Decor through the Eras
Humans have been decorating their homes since the day man first took a piece of ocher to his cave wall. Though tastes have changed through the centuries, there’s style to inspire from every era of decor. Here we take a look at a few significant design movements and how they’re used in contemporary spaces. Above, a bedroom from the modern Baroque home of Italian designer Samuele Mazza.
(Via Jonathan Adler)
Rococo is a late Baroque style notable for being incredibly ornate, almost obnoxiously so. But when elements of Rococo are used sparingly, they can be whimsical rather than fussy and overdone. The shiny black frame of this mirror makes a modern yet dramatic focal point for the room. The mixed textures and pattern, along with the gold accents, are also reminiscent of Rococo. It’s all about pairing the more decorative elements with their modern counter-points for a fresh look.
(Via Giesen Design)
Gothic inspired décor can be tough to pull off without making your house look like the Party Store. But if you’re daring enough to try it in your own space, there’s much to be admired about the dramatic appeal of inky walls and a shiny black dining table topped off by a fabulously opulent chandelier. Just remember to keep everything else streamlined and simple to avoid an overly Halloween vibe.
This French Baroque-inspired guest bedroom is the stuff of fairy tales. We love how the creamy monotone color scheme keeps the more fanciful elements in check, as well as how rich and warm the fireplace looks in comparison. The fancy gold trimming on the side table is gorgeous, too.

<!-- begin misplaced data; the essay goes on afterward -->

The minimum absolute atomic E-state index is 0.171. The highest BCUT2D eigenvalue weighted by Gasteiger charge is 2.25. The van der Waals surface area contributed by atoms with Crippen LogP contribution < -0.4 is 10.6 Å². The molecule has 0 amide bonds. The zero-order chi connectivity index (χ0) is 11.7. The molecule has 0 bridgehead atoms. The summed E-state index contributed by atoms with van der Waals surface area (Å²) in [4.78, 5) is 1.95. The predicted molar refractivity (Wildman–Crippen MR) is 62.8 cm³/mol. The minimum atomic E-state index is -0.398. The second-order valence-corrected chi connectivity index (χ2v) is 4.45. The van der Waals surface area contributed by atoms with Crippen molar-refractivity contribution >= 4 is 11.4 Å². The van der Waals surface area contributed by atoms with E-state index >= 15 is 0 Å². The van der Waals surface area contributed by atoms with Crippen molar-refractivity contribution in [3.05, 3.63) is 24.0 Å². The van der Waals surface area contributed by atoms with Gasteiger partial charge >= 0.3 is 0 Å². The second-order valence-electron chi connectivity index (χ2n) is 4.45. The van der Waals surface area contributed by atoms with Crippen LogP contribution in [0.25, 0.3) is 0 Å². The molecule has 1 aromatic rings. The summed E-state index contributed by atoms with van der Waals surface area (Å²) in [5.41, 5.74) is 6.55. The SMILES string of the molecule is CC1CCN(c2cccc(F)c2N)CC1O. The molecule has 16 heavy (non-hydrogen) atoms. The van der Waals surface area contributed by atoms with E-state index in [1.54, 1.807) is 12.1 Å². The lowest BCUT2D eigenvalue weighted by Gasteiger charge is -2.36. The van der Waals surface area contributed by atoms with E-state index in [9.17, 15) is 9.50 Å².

(Via Architecture Art Design)
Art Nouveau is a 19th century style distinguished by its ornamentation and originality. The prettily patterned tiles of this bathroom play off the simple brown countertops and minimalist cabinetry, keeping the look from becoming too fussy.
(Via Of Design)
Above is an elegant take on the 18th century neo-classical living style. This living room’s classic muted colors and clean, elegant lines embody simplicity while also feeling upscale and ultra-luxe. A subtle Asian influence can be found in the screened panels and glossy black cabinet in the corner.
How do you interpret historical styles in your designs? Leave us a comment with your inspirations.